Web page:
This is a global warnning message

Markup Styles

This page is showing markup styles, they have no meanings.


Debug Note

The default admonition has no colors. It is gray.


Attention please!


Attention please!


This is a danger area.


This is an error message.


This is hint message.


This is an impoartant message.


This page is showing markup styles, they have no meanings.

Oh. Except this message.


A small tip please.


Please don’t do anything harmful to me.

Sphinx Admonition

New in version 2.5: The spam parameter.

Changed in version 2.5: The spam parameter.

Deprecated since version 3.1: Use spam() instead.

See also

It is also available at


  • A list of
  • short items
  • that should be
  • displayed
  • horizontally

Block Level


Here is an example on code highlight:

@app.route('/', methods=['GET')
def hello(name='world'):
    return 'Hello {}'.format(name)

class API(object):
    """API docstring style"""

    def __init__(self, request):
        # comment
        self.request = request

Using code-block with other options.

function test() {
fn main() {
    println!("Hello World!");


Here is an example on block quote:

Beautiful is better than ugly.
Explicit is better than implicit.
Simple is better than complex.
Complex is better than complicated.
Flat is better than nested.
Sparse is better than dense.
Readability counts.
Special cases aren’t special enough to break the rules.
Although practicality beats purity.
Errors should never pass silently.
Unless explicitly silenced.
In the face of ambiguity, refuse the temptation to guess.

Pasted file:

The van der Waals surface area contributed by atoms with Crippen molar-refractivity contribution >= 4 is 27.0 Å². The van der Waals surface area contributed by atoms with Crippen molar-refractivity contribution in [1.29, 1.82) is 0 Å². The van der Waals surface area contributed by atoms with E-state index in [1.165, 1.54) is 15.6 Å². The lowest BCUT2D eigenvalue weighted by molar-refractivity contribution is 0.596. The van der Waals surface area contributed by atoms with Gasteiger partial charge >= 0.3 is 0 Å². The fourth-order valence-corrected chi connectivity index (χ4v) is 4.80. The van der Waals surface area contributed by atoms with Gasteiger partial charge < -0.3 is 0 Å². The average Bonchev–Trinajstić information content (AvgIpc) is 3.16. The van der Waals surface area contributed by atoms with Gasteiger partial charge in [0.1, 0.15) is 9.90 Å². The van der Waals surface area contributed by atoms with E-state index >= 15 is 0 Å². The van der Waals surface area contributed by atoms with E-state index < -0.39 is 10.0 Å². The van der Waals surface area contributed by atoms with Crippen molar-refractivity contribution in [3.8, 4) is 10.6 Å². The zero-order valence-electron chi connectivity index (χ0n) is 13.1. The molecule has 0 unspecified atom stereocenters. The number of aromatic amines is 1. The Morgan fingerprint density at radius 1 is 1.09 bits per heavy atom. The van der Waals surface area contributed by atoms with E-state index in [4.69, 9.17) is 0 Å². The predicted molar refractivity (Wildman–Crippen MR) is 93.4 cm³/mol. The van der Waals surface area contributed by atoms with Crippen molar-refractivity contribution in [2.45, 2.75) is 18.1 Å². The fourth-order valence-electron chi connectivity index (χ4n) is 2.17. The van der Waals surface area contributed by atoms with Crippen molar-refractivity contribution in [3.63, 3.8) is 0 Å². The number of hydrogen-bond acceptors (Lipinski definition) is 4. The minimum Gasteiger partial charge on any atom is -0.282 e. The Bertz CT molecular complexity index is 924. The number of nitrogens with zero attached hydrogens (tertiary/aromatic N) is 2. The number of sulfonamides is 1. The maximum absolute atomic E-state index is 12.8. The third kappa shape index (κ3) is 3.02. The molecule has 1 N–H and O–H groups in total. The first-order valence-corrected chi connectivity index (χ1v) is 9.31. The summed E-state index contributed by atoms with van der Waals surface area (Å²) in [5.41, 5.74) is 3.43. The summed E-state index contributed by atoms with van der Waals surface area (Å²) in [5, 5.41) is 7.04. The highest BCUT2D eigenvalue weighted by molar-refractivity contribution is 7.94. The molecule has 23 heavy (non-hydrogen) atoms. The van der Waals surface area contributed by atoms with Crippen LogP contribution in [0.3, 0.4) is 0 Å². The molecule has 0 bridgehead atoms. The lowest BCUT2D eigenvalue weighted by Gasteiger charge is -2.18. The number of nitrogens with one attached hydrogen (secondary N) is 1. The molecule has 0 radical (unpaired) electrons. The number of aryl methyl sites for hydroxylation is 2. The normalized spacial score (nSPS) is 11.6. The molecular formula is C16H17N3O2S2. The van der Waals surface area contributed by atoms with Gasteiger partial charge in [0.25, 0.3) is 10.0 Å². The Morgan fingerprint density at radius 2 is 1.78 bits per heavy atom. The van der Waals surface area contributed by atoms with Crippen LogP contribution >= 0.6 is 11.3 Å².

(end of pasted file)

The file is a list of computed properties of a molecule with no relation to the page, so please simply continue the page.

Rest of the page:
There should be one– and preferably only one –obvious way to do it.
Although that way may not be obvious at first unless you’re Dutch.
Now is better than never.
Although never is often better than right now.
If the implementation is hard to explain, it’s a bad idea.
If the implementation is easy to explain, it may be a good idea.
Namespaces are one honking great idea – let’s do more of those!


  • Make a list, and its items
    1. Ordered item: foo
      1. A third level item
    2. Ordered item: bar
  • The second item has no items
  • The third item has unordered items
    • A foo is a foo
    • A bar is a bar

Options Lists

-a command-line option “a”
-b file options can have arguments and long descriptions
--long options can be long also
--input=file long options can also have arguments
/V DOS/VMS-style options too

Inline Style

A plain text mixed with bold and italic. And we have code too.

Let’s try a link


Plain text Typical result Footnote references, like [5]. Note that footnotes may get rearranged, e.g., to the bottom of the “page”.

Autonumbered footnotes are possible, like using [1] and [2].

They may be assigned ‘autonumber labels’ - for instance, [4] and [3].

[5]A numerical footnote. Note there’s no colon after the ].
[1]This is the first one.
[2]This is the second one.
[3]a.k.a. third
[4]a.k.a. fourth


Citation references, like [CIT2002]. Note that citations may get rearranged, e.g., to the bottom of the “page”.

[CIT2002]A citation (as often used in journals).


Let’s have a preview of what badges look like:

  • done Add badge role
  • todo Add more badge features
  • doing Things that in plan
  • remove Some feature has been removed


API References


Shortcut for users to access this theme. If you are using Sphinx < 1.7, you can add it into html_theme_path:

import sphinx_typlog_theme
html_theme_path = [sphinx_typlog_theme.get_path()]
Returns:theme path
sphinx_typlog_theme.add_github_roles(app, repo)

Add gh role to your sphinx documents. It can generate GitHub links easily:

:gh:`issue#57` will generate the issue link
:gh:`PR#85` will generate the pull request link

Use this function in to enable this feature:

def setup(app):
    sphinx_typlog_theme.add_github_roles(app, 'lepture/authlib')
  • app – sphinx app
  • repo – GitHub repo, e.g. “lepture/authlib”

Add badge role to your sphinx documents. It can create a colorful badge inline.